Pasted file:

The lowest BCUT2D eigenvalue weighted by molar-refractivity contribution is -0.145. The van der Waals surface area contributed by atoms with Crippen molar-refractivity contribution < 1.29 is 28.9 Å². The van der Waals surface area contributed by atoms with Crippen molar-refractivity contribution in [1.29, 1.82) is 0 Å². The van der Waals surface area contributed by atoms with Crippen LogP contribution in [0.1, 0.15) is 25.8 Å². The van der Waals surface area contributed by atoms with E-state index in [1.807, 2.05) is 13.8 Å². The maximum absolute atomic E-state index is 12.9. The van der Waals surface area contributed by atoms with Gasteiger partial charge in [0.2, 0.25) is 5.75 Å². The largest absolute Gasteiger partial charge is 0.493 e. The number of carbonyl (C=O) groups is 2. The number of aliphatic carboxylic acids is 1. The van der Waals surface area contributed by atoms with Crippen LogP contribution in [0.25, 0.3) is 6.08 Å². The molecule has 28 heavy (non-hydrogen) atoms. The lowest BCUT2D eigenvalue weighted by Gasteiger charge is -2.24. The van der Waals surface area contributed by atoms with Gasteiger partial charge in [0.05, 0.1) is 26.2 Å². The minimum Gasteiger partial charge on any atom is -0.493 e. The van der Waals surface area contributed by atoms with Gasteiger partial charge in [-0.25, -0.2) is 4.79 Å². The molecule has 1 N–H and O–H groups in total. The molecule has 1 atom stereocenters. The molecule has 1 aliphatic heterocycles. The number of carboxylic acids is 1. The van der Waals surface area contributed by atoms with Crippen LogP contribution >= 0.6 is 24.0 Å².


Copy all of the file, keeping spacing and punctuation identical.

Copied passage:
The lowest BCUT2D eigenvalue weighted by molar-refractivity contribution is -0.145. The van der Waals surface area contributed by atoms with Crippen molar-refractivity contribution < 1.29 is 28.9 Å². The van der Waals surface area contributed by atoms with Crippen molar-refractivity contribution in [1.29, 1.82) is 0 Å². The van der Waals surface area contributed by atoms with Crippen LogP contribution in [0.1, 0.15) is 25.8 Å². The van der Waals surface area contributed by atoms with E-state index in [1.807, 2.05) is 13.8 Å². The maximum absolute atomic E-state index is 12.9. The van der Waals surface area contributed by atoms with Gasteiger partial charge in [0.2, 0.25) is 5.75 Å². The largest absolute Gasteiger partial charge is 0.493 e. The number of carbonyl (C=O) groups is 2. The number of aliphatic carboxylic acids is 1. The van der Waals surface area contributed by atoms with Crippen LogP contribution in [0.25, 0.3) is 6.08 Å². The molecule has 28 heavy (non-hydrogen) atoms. The lowest BCUT2D eigenvalue weighted by Gasteiger charge is -2.24. The van der Waals surface area contributed by atoms with Gasteiger partial charge in [0.05, 0.1) is 26.2 Å². The minimum Gasteiger partial charge on any atom is -0.493 e. The van der Waals surface area contributed by atoms with Gasteiger partial charge in [-0.25, -0.2) is 4.79 Å². The molecule has 1 N–H and O–H groups in total. The molecule has 1 atom stereocenters. The molecule has 1 aliphatic heterocycles. The number of carboxylic acids is 1. The van der Waals surface area contributed by atoms with Crippen LogP contribution >= 0.6 is 24.0 Å².